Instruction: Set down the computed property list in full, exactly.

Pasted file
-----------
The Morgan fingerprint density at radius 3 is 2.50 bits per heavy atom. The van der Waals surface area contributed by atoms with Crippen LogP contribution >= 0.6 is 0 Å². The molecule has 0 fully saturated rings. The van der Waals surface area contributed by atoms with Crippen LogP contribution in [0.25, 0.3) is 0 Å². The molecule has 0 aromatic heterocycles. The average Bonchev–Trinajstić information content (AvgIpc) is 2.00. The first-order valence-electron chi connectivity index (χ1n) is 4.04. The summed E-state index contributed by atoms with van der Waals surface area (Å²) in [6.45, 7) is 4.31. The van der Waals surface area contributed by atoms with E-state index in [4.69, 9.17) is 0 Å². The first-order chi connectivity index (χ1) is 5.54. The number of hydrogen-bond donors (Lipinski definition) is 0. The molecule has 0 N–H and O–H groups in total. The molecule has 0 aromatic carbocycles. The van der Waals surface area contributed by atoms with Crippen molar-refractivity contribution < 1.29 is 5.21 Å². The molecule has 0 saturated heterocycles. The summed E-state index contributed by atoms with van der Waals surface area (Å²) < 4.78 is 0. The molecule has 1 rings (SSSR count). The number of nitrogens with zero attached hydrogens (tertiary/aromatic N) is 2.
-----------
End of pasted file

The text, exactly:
The Morgan fingerprint density at radius 3 is 2.50 bits per heavy atom. The van der Waals surface area contributed by atoms with Crippen LogP contribution >= 0.6 is 0 Å². The molecule has 0 fully saturated rings. The van der Waals surface area contributed by atoms with Crippen LogP contribution in [0.25, 0.3) is 0 Å². The molecule has 0 aromatic heterocycles. The average Bonchev–Trinajstić information content (AvgIpc) is 2.00. The first-order valence-electron chi connectivity index (χ1n) is 4.04. The summed E-state index contributed by atoms with van der Waals surface area (Å²) in [6.45, 7) is 4.31. The van der Waals surface area contributed by atoms with E-state index in [4.69, 9.17) is 0 Å². The first-order chi connectivity index (χ1) is 5.54. The number of hydrogen-bond donors (Lipinski definition) is 0. The molecule has 0 N–H and O–H groups in total. The molecule has 0 aromatic carbocycles. The van der Waals surface area contributed by atoms with Crippen molar-refractivity contribution < 1.29 is 5.21 Å². The molecule has 0 saturated heterocycles. The summed E-state index contributed by atoms with van der Waals surface area (Å²) < 4.78 is 0. The molecule has 1 rings (SSSR count). The number of nitrogens with zero attached hydrogens (tertiary/aromatic N) is 2.